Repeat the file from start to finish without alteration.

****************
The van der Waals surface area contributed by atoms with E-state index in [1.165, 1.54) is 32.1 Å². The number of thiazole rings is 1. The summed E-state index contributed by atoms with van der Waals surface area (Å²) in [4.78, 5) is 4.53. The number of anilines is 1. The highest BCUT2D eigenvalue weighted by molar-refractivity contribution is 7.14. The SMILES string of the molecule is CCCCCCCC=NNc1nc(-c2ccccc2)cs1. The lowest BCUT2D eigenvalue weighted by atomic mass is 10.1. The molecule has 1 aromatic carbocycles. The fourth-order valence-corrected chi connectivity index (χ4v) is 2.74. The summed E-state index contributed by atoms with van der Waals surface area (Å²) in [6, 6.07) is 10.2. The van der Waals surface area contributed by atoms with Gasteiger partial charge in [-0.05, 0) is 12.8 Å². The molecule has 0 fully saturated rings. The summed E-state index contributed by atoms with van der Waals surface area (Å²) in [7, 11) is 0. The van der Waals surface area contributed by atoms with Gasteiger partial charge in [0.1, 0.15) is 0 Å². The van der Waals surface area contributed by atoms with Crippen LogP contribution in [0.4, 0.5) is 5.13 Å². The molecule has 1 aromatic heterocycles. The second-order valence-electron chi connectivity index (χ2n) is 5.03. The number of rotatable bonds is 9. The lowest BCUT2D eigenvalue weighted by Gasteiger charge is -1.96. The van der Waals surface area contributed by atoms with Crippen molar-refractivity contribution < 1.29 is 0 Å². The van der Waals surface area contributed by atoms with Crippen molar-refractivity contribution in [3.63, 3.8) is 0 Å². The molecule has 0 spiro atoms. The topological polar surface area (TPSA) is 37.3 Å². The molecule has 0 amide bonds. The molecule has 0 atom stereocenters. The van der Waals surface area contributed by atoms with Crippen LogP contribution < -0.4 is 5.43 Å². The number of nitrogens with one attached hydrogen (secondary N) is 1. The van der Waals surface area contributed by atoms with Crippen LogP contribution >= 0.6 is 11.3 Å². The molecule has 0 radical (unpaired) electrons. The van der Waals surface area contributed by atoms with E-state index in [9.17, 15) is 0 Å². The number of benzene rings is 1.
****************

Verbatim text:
The van der Waals surface area contributed by atoms with E-state index in [1.165, 1.54) is 32.1 Å². The number of thiazole rings is 1. The summed E-state index contributed by atoms with van der Waals surface area (Å²) in [4.78, 5) is 4.53. The number of anilines is 1. The highest BCUT2D eigenvalue weighted by molar-refractivity contribution is 7.14. The SMILES string of the molecule is CCCCCCCC=NNc1nc(-c2ccccc2)cs1. The lowest BCUT2D eigenvalue weighted by atomic mass is 10.1. The molecule has 1 aromatic carbocycles. The fourth-order valence-corrected chi connectivity index (χ4v) is 2.74. The summed E-state index contributed by atoms with van der Waals surface area (Å²) in [6, 6.07) is 10.2. The van der Waals surface area contributed by atoms with Gasteiger partial charge in [-0.05, 0) is 12.8 Å². The molecule has 0 fully saturated rings. The summed E-state index contributed by atoms with van der Waals surface area (Å²) in [7, 11) is 0. The van der Waals surface area contributed by atoms with Gasteiger partial charge in [0.1, 0.15) is 0 Å². The van der Waals surface area contributed by atoms with Crippen LogP contribution in [0.4, 0.5) is 5.13 Å². The molecule has 1 aromatic heterocycles. The second-order valence-electron chi connectivity index (χ2n) is 5.03. The number of rotatable bonds is 9. The lowest BCUT2D eigenvalue weighted by Gasteiger charge is -1.96. The van der Waals surface area contributed by atoms with Crippen molar-refractivity contribution < 1.29 is 0 Å². The van der Waals surface area contributed by atoms with Crippen molar-refractivity contribution in [3.63, 3.8) is 0 Å². The molecule has 0 spiro atoms. The topological polar surface area (TPSA) is 37.3 Å². The molecule has 0 amide bonds. The molecule has 0 atom stereocenters. The van der Waals surface area contributed by atoms with Crippen LogP contribution < -0.4 is 5.43 Å². The number of nitrogens with one attached hydrogen (secondary N) is 1. The van der Waals surface area contributed by atoms with Crippen LogP contribution >= 0.6 is 11.3 Å². The molecule has 0 radical (unpaired) electrons. The van der Waals surface area contributed by atoms with E-state index in [9.17, 15) is 0 Å². The number of benzene rings is 1.